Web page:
aaaaaaaaaaaaaaaaaaaaaaaaaaaaaaaaaaaaaaaaaaaaaaaaaaaaaaaaaaaaaaaaaaaaaaaaaaaaaaaaaaaaaaaaaaaaaaaaaaaaaaaaaaaaaaaaaaaaaaaaaaaaaaaaaaaaaaaaaaaaaaaaaaaaaaaaaaaaaaaaaaaaaaaaaaaaaaaaaaaaaaaaaaaaaaaaaaaaaaaaaaaaaaaaaaaaaaaaaaaaaaaaaaaaaaaaaaaaaaaaaaaaaaaaaaaaaaaaaaaaaaaaaaaaaaaaaaaaaaaaaaaaaaaaaaaaaaaaaaaaaaaaaaaaaaaaaaaaaaaaaaaaaaaaaaaaaaaaaaaaaaaaaaaaaaaaaaaaaaaaaaaaaaaaaaaaaaaaaaaaaaaaaaaaaaaaaaaaaaaaaaaaaaaaaaaaaaaaaaaaaaaaaaaaaaaaaaaaaaaaaaaaaaaaaaaaaaaaaaaaaaaaaaaaaaaaaaaaaaaaaaaaaaaaaaaaaaaaaaaaaaaaaaaaaaaaaaaaaaaaaaaaaaaaaaaaaaaaaaaaaaaaaaaaaaaaaaaaaaaaaaaaaaaaaaaaaaaaaaaaaaaaaaaaaaaaaaaaaaaaaaaaaaaaaaaaaaaaaaaaaaaaaaaaaaaaaaaaaaaaaaaaaaaaaaaaaaaaaaaaaaaaaaaaaaaaaaaaaaaaaaaaaaaaaaaaaaaaaaaaaaaaaaaaaaaaaaaaaaaaaaaaaaaaaaaaaaaaaaaaaaaaaaaaaaaaaaaaaaaaaaaaaaaaaaaaaaaaaaaaaaaaaaaaaaaaaaaaaaaaaaaaaaaaaaaaaaaaaaaaaaaaaaaaaaaaaaaaaaaaaaaaaaaaaaaaaaaaaaaaaaaaaaaaaaaaaaaaaaaaaaaaaaaaaaaaaaaaaaaaaaaaaaaaaaaaaaaaaaaaaaaaaaaaaaaaaaaaaaaaaaaaaaaaaaaaaaaaaaaaaaaaaaaaaaaaaaaaaaaaaaaaaaaaaaaaaaaaaaaa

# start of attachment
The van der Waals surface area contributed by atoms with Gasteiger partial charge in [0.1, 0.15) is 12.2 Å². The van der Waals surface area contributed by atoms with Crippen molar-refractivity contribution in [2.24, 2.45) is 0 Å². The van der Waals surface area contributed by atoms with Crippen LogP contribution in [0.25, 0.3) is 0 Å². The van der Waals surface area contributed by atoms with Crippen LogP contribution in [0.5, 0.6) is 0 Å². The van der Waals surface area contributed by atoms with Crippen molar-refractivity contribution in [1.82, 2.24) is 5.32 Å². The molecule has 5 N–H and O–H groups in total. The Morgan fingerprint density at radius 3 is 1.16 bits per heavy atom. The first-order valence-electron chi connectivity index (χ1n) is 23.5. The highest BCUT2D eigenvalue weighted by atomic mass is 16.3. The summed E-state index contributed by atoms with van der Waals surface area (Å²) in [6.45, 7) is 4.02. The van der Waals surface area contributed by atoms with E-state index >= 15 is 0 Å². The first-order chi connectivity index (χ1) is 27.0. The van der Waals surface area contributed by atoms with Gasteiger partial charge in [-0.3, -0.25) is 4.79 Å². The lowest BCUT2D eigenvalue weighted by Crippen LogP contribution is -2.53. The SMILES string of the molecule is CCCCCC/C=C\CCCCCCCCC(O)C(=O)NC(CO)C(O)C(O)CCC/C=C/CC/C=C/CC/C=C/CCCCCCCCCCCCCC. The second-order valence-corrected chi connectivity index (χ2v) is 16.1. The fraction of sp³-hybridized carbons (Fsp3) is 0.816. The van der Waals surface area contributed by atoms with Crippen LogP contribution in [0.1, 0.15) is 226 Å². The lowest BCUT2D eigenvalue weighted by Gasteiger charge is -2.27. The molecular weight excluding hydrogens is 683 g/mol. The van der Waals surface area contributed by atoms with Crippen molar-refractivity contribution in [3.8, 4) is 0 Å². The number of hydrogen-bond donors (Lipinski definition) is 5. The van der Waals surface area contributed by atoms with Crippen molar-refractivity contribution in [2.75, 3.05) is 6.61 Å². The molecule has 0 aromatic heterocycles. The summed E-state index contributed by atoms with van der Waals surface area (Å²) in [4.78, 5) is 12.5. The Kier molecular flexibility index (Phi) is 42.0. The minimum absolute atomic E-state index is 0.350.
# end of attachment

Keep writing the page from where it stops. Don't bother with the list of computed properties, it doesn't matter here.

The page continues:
aaaaaaaaaaaaaaaaaaaaaaaaaaaaaaaaaaaaaaaaaaaaaaaaaaaaaaaaaaaaaaaaaaaaaaaaaaaaaaaaaaaaaaaaaaaaaaaaaaaaaaaaaaaaaaaaaaaaaaaaaaaaaaaaaaaaaaaaaaaaaaaaaaaaaaaaaaaaaaaaaaaaaaaaaaaaaaaaaaaaaaaaaaaaaaaaaaaaaaaaaaaaaaaaaaaaaaaaaaaaaaaaaaaaaaaaaaaaaaaaaaaaaaaaaaaaaaaaaaaaaaaaaaaaaaaaaaaaaaaaaaaaaaaaaaaaaaaaaaaaaaaaaaaaaaaaaaaaaaaaaaaaaaaaaaaaaaaaaaaaaaaaaaaaaaaaaaaaaaaaaaaaaaaaaaaaaaaaaaaaaaaaaaaaaaaaaaaaaaaabbbbbbbbbbbbbbbbbbbbbbbbbbbbbbbbbbbbbbbbbbbbbbbbbbbbbbbbbbbbbbbbbbbbbbbbbbbbbbbbbbbbbbbbbbbbbbbbbbbbbbbbbbbbbbbbbbbbbbbbbbbbbbbbbbbbbbbbbbbbbbbbbbbbbbbbbbbbbbbbbbbbbbbbbbbbbbbbbbbbbbbbbbbbbbbbbbbbbbbbcccccccccccccccccccccccccccccccccccccccccccccccccccccccccccccccccccccccccccccccccccccccccccccccccccccccccccccccccccccccccccccccccccccccccccccccccccccccccccccccccccccccccccccccccccccccccccccccccccccccccccccccccccccccccccccccccccccccccccccccccccccccccccccccccccccccccccccccccccccccccccccccccccccccccccccccccccccccccccccccccccccccccccccccccccccccccccccccccccccccccccccccccccccccccccccccccccccccccccccccc